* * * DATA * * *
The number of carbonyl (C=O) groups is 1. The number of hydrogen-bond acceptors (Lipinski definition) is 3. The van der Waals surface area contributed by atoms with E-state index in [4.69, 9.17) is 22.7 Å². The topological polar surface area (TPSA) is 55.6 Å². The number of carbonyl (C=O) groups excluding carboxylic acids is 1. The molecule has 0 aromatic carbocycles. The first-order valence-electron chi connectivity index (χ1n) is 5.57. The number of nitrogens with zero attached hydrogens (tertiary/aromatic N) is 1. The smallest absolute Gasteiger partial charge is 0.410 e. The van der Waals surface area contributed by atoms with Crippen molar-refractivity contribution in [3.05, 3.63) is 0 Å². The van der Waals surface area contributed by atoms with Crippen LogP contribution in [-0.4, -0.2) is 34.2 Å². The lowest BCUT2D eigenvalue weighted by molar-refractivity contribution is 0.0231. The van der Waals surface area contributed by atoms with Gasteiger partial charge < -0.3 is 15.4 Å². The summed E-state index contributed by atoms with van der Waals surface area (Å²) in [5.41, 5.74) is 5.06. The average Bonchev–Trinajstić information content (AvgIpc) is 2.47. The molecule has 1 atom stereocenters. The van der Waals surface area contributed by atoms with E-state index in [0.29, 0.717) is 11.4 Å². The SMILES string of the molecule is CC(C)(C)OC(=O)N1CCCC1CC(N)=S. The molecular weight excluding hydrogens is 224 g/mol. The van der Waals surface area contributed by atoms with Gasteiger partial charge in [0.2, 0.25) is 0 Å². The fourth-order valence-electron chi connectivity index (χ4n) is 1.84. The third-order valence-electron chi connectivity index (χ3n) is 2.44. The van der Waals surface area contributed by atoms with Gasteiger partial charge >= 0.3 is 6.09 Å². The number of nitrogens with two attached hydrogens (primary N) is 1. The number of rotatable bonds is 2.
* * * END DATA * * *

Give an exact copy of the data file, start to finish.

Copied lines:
The number of carbonyl (C=O) groups is 1. The number of hydrogen-bond acceptors (Lipinski definition) is 3. The van der Waals surface area contributed by atoms with E-state index in [4.69, 9.17) is 22.7 Å². The topological polar surface area (TPSA) is 55.6 Å². The number of carbonyl (C=O) groups excluding carboxylic acids is 1. The molecule has 0 aromatic carbocycles. The first-order valence-electron chi connectivity index (χ1n) is 5.57. The number of nitrogens with zero attached hydrogens (tertiary/aromatic N) is 1. The smallest absolute Gasteiger partial charge is 0.410 e. The van der Waals surface area contributed by atoms with Crippen molar-refractivity contribution in [3.05, 3.63) is 0 Å². The van der Waals surface area contributed by atoms with Crippen LogP contribution in [-0.4, -0.2) is 34.2 Å². The lowest BCUT2D eigenvalue weighted by molar-refractivity contribution is 0.0231. The van der Waals surface area contributed by atoms with Gasteiger partial charge < -0.3 is 15.4 Å². The summed E-state index contributed by atoms with van der Waals surface area (Å²) in [5.41, 5.74) is 5.06. The average Bonchev–Trinajstić information content (AvgIpc) is 2.47. The molecule has 1 atom stereocenters. The van der Waals surface area contributed by atoms with E-state index in [0.29, 0.717) is 11.4 Å². The SMILES string of the molecule is CC(C)(C)OC(=O)N1CCCC1CC(N)=S. The molecular weight excluding hydrogens is 224 g/mol. The van der Waals surface area contributed by atoms with Gasteiger partial charge in [0.2, 0.25) is 0 Å². The fourth-order valence-electron chi connectivity index (χ4n) is 1.84. The third-order valence-electron chi connectivity index (χ3n) is 2.44. The van der Waals surface area contributed by atoms with Gasteiger partial charge >= 0.3 is 6.09 Å². The number of nitrogens with two attached hydrogens (primary N) is 1. The number of rotatable bonds is 2.